3.) Griffin gimpy, but makes plays  – It’s clear that Griffin is not himself. Even Mike Shanahan, who last week dismissed notions that his star quarterback was hindered by the sprained LCL in his right knee, admitted it. But, for a second consecutive game, Griffin found a way to make the contributions necessary to help lead his team to victory. Griffin completed only nine of 18 passes for 100 yards and no touchdowns, and posted a 66.9 passer rating – the lowest of his young career. But in the second half, he completed some key passes to move the chains, and more importantly, he didn’t throw any interceptions. Griffin lacked his usual sprinter’s speed, but he still averaged 10.5 yards a carry, finishing with 63 yards and a touchdown on six rushes. Griffin battled, and afterwards declared, “I was able to be effective.” Said Shanahan: “I don’t want to say he was a little bit slower, but you can see that he wasn’t his normal self when he was running. But he made enough big plays to give us a chance to win.”

4.) Masterful defensive game plan – Hats off once again to Jim Haslett, who rattled Tony Romo early and often (sacking him twice and hitting him another five times) and directed his defense to a fourth consecutive multi-sack, multi-interception game. The defense stepped up to make up for letdowns on offense (a three-and-out here and there) and special teams (favorable field position following big punt returns or missed field goal) and got stops and takeaways. Then, after the Cowboys scored on a short field and the offense had to punt on fourth-and-21 from the 50 with 3:41 left, Haslett’s gang answered the call again with Rob Jackson’s interception deep in Dallas territory. The Redskins recorded their seventh multiple-interception game of the season (tying the team record set in 1999). We saw Haslett go with a very aggressive approach against Dallas this time around. Unlike the Thanksgiving Day matchup, when he elected not to send as much pressure in the second half (partly because Washington has such a healthy lead – but wound up losing it), Haslett kept bringing the heat on Romo. He continually mixed up his coverages. He challenged his defensive backs to make plays by putting them in a lot of one-on-one situations as he brought max pressure, rather than providing help over the top. Cornerback DeAngelo Hall was given the task of following Dez Bryant all night long, and Hall responded by delivering possibly his best game of the season. He had three pass breakups and kept Bryant out of the end zone. A unit that gave up 27.6 points a game prior to the bye buckled down and limited teams to 20 points a game during the seven-game win streak.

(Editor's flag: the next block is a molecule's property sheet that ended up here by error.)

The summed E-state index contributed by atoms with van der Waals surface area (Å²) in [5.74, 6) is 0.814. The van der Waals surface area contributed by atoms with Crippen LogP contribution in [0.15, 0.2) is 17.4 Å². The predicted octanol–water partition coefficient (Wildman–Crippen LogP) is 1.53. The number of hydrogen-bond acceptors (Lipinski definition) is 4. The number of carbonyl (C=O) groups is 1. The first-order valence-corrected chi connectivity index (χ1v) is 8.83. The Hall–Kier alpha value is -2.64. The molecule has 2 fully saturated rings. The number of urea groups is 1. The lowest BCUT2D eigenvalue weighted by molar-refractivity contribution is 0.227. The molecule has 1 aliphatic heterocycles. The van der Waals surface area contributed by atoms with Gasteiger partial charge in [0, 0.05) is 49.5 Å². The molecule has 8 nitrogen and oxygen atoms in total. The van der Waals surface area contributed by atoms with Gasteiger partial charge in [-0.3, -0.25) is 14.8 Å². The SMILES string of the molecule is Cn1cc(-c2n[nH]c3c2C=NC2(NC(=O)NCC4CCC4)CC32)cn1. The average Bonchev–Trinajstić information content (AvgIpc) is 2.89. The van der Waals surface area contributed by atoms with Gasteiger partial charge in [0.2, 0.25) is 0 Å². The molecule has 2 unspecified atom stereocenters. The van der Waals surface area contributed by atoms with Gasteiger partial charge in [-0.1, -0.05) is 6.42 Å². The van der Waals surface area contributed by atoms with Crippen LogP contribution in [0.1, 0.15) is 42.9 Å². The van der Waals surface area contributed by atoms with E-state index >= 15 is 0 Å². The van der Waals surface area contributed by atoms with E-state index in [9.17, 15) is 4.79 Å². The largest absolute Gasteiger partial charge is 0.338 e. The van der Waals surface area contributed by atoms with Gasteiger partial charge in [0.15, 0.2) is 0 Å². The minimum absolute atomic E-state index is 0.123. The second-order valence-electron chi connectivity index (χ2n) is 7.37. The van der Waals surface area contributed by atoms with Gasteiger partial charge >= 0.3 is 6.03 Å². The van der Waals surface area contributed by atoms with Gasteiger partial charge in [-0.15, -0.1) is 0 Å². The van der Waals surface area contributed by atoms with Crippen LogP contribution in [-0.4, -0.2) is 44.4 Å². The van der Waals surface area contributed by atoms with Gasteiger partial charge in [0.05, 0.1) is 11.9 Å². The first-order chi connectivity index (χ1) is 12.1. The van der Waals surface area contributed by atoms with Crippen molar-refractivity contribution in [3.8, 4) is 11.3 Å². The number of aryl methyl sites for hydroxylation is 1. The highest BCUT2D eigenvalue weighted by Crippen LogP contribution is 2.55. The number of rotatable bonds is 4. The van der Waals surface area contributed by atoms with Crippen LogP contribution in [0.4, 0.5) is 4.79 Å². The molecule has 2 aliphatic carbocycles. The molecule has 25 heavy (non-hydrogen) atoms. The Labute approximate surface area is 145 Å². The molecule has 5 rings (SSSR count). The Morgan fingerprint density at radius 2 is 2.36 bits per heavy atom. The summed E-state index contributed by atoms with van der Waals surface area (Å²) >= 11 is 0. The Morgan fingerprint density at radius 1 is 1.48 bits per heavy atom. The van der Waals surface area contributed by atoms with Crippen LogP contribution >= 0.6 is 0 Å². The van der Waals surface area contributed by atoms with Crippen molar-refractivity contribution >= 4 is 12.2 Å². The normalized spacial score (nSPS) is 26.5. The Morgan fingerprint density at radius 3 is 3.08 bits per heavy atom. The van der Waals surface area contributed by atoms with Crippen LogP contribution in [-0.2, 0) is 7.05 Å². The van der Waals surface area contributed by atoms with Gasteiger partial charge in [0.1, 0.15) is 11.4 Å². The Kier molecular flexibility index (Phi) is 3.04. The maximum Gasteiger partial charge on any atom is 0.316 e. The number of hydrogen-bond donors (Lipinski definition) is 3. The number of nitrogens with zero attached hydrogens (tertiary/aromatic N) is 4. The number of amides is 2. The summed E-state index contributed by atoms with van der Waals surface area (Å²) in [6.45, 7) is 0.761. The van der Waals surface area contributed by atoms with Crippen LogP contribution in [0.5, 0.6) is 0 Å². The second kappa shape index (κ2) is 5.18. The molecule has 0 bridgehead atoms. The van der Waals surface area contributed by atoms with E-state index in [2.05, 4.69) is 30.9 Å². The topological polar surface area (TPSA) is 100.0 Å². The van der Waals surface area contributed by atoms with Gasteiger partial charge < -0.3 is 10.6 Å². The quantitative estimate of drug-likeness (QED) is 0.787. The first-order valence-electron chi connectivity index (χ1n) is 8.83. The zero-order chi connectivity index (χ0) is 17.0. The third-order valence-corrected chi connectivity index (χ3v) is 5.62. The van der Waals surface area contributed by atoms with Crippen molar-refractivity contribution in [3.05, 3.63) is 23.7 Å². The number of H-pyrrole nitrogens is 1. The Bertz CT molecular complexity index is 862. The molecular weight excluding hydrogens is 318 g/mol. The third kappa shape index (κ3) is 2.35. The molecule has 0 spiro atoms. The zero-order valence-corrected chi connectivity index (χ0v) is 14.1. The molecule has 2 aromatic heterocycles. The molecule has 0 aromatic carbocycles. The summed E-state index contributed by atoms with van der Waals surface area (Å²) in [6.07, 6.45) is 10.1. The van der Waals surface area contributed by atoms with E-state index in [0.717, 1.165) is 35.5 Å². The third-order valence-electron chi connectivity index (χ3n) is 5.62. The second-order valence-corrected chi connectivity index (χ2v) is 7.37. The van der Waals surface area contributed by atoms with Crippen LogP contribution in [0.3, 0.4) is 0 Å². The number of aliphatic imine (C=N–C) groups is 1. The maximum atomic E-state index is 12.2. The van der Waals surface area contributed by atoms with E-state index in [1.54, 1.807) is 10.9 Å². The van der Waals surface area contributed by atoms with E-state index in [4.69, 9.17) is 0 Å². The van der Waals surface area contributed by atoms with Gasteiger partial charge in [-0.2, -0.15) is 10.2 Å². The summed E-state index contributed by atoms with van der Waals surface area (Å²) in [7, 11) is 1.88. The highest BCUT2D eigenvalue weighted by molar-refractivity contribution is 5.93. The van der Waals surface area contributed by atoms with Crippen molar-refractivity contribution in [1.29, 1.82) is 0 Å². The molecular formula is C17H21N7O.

5.) Playoff chances – The Redskins face and old friend, Seattle, in the first round of the playoffs Sunday. But unlike 2005 and 2007, when the Seahawks bounced Washington from the postseason both times, this game will be played at FedEx Field rather than what is now called CenturyLink Field. The Seahawks are 8-0 at home this season, but 3-5 on the road. This is a game that will feature very similar teams with two of the most highly-touted rookie quarterbacks in Griffin and Russell Wilson, and both teams like to establish the run on offense. Alfred Morris is the NFL’s second-leading rusher with 1,613 yards and 13 touchdowns, and Marshawn Lynch is No. 3 with 1,590 yards and 11 touchdowns. Seattle’s defense is the fourth-best in the league, and the Redskins’ defense has been one of the best in the last seven games. Washington is expected to get Cedric Griffin back from suspension to help bolster a secondary that already is playing better. Seattle will be better than Dallas was, that’s a fact. But at this point, it’s hard to pick against the Redskins. They’re playing at such a high level and with a healthy confidence and stone-cold focus that you definitely get the sense that they have a chance to do something special and continue this run.

Mike Jones covers the Washington Redskins for The Washington Post. When not writing about a Redskins development of some kind – which is rare – he can be found screaming and cheering at one of his kids’ softball, baseball, soccer or basketball games.
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Mike Jones · December 31, 2012